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Galesville area farmer and horsewoman Valerie Pierzina holds a stem of a teff plant missed during a late summer cutting. She and her husband, Brian, raise the variety for horse owners whose horses need lower calorie forage. Teff was originally grown in Ethiopia as a forage and grain crop.

Horse owners have a new forage option for their equines that struggle with metabolic issues. Teff hay might be the answer for owners of “easy keeper” horses.

Valerie Pierzina and her husband, Brian, have been raising teff, an ancient grain originating from Ethiopia. The couple raises about five acres of teff on their Manes & Grains Farm located near Trempealeau.

Pierzina, a University of Wisconsin-River Falls animal science and equine management graduate, raises the hay to feed her Morgan horses. A couple of her herd needs to have their calorie levels managed to prevent health issues resulting from richer forages.

While teff is grown as a grain in Africa, Pierzina learned teff is palatable and digestible as a hay source because of its low sugar/starch content and moderate protein level. Ethiopians are thought to have domesticated teff sometime between 4000 BCE and 1000 BCE, raising the plant as a crop.

“Teff is drought and heat tolerant and loves sand,” said Pierzina.

As with many plants found in sandy and drought-prone regions, teff leaves are lance shaped but can produce a thick stand.

“It’s thin leafed and soft, but produces a lush carpet,” said Pierzina

Because of its low calorie content, teff can provide horses with polysaccharide storage myopathy with forage that doesn’t aggravate the condition. Generally going by its initials, PSSM is a chronic muscular condition more commonly known as “tying up.” Teff could also help horses diagnosed with pituitary pars intermedia dysfunction, often referred to as equine Cushings disease.

Since the hay can tolerate sandier soil and drier conditions, Pierzinas raise the hay on a field where their center-pivot irrigation equipment doesn’t reach. They also raise 200 acres of traditional hay varieties containing grass and alfalfa grass mix. They also offer hay baled in various sizes, including small square, large square and large round.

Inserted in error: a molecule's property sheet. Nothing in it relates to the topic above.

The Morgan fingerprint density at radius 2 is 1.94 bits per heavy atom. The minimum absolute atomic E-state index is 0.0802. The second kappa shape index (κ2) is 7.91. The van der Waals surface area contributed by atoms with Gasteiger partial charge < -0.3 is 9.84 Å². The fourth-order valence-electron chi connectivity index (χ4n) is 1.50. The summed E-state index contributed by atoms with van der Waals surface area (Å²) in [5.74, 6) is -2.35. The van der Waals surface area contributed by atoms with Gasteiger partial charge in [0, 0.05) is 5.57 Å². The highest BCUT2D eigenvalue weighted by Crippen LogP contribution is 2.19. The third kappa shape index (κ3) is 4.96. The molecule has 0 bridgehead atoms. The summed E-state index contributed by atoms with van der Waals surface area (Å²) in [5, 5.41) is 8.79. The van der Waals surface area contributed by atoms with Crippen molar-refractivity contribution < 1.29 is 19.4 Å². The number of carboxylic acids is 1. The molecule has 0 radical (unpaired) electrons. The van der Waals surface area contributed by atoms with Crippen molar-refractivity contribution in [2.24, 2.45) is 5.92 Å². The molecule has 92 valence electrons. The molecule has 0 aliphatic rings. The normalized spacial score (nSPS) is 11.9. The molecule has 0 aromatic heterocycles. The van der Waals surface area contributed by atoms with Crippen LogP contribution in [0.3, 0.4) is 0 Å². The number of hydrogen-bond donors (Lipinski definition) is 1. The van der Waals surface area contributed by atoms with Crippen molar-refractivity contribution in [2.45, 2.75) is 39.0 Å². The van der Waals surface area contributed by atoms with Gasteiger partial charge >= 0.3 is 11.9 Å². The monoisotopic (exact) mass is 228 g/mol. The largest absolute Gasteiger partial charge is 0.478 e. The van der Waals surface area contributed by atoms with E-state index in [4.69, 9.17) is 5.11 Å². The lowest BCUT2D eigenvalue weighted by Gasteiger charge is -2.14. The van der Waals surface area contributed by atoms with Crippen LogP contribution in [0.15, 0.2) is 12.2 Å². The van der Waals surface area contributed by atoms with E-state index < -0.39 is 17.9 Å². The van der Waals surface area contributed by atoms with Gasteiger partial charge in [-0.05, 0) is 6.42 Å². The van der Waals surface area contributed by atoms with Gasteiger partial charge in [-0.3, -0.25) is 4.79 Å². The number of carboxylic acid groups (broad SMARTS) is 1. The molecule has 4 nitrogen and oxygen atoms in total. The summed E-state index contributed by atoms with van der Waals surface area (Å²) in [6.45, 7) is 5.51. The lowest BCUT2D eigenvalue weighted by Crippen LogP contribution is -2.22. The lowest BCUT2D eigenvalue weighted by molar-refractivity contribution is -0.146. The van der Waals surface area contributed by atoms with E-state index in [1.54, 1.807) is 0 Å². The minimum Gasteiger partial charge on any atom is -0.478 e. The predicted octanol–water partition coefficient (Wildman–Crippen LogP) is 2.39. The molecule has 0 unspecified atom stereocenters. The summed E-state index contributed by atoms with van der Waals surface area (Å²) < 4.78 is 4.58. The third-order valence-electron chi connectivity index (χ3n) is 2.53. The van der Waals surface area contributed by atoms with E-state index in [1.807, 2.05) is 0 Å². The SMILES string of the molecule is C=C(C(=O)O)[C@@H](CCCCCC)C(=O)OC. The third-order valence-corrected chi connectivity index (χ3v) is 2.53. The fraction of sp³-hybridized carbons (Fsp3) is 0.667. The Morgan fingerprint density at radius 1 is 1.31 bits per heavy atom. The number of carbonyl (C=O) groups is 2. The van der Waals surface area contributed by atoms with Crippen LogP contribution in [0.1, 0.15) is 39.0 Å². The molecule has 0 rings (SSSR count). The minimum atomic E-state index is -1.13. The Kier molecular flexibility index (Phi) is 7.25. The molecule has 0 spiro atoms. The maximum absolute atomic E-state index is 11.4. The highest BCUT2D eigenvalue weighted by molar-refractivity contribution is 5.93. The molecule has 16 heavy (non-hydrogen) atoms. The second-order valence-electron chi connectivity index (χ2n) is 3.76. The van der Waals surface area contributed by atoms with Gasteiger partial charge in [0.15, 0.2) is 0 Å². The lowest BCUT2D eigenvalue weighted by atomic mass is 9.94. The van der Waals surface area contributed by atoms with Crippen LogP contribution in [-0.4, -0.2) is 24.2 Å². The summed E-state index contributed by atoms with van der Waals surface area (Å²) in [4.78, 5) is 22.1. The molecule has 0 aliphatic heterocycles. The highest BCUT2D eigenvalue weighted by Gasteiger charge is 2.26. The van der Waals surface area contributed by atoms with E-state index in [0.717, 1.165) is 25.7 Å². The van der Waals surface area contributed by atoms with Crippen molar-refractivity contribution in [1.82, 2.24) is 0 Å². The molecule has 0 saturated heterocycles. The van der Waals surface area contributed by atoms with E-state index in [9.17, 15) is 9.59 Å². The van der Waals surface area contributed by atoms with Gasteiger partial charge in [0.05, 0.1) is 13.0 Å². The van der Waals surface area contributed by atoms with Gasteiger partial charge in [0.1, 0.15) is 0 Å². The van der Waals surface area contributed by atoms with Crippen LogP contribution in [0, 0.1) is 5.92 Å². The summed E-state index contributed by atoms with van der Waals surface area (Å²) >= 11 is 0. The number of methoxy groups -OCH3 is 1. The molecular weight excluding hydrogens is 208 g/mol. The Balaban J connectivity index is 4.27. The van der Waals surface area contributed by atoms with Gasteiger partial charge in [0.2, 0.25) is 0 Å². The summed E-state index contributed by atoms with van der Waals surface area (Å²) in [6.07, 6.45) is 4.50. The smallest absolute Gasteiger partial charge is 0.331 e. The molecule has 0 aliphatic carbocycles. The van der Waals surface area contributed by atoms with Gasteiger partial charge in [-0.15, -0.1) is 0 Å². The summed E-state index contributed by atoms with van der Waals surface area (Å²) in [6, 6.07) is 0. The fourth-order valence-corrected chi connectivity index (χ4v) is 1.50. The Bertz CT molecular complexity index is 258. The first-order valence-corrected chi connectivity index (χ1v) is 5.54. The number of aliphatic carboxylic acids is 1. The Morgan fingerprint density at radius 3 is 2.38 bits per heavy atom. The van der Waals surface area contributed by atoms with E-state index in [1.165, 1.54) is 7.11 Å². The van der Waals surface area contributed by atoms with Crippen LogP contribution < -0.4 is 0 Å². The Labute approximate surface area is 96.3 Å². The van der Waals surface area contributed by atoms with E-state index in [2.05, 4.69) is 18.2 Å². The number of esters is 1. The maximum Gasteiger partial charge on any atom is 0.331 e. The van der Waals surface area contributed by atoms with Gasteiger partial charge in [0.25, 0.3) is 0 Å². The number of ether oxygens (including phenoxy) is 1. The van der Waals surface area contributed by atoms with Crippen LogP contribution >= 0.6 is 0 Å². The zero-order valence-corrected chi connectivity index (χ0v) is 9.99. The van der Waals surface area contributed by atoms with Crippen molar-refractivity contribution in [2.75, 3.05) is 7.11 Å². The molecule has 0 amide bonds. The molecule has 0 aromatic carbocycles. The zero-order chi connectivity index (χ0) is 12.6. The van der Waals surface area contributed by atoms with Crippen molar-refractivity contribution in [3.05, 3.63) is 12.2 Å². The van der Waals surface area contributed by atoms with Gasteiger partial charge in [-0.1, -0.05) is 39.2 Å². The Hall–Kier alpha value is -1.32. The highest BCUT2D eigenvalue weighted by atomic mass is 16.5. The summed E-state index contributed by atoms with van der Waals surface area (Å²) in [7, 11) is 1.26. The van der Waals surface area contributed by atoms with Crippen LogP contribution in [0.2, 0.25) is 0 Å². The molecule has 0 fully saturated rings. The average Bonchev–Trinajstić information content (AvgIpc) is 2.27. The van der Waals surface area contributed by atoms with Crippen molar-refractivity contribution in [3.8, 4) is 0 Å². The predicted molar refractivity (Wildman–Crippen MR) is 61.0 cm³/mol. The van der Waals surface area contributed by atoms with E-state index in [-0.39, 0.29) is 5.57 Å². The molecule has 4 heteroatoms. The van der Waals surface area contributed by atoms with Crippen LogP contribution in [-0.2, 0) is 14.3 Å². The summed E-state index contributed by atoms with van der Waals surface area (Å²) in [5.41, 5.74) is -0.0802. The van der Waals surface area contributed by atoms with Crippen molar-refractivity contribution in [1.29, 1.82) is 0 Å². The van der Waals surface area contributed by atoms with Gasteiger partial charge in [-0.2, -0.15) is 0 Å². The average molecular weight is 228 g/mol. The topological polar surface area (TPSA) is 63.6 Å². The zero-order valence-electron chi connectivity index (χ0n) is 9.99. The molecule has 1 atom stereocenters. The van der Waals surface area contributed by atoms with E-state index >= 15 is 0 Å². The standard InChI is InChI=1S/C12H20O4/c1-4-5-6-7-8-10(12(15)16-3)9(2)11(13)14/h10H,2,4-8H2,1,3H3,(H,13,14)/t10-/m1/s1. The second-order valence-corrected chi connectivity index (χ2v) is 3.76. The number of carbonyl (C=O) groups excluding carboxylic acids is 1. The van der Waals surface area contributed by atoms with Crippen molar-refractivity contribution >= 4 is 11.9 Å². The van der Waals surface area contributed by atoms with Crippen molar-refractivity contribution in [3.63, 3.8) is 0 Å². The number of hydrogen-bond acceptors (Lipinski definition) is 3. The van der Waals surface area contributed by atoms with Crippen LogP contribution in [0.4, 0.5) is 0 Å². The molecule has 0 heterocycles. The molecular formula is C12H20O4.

While teff seems adaptable to various environments, it isn’t able to withstand the freezing temperatures of the northern states. So, Pierzinas need to treat the hay as an annual and plant a new crop every spring. However, it can be raised as a perennial in southern states, where the Pierzinas are able to obtain seed for spring planting.

Planting is usually done in June and two cuttings can be made per growing season. Despite its thin, grass-like leaves, Pierzina says the hay cuttings can take a while to dry and often need more time and work before it can be baled.

With the extra cost of buying seed and additional attention at harvest, Pierzina admits their teff hay bales are a bit more expensive than the more common varieties of hay.

“We have to ted the hay a couple times so it will dry,” said Pierzina.

Under ideal growing temperatures and moisture, teff germinates quickly and is ready for early harvest in 45 to 55 days after seeding. Pierzina also says its roots aid in aerating the soil and can be used as a cover crop. In addition to growing it as hay, teff can be used for grazing.

Those looking for more information about teff can check out a video about the crop posted on the Manes & Grains Farm Facebook page.

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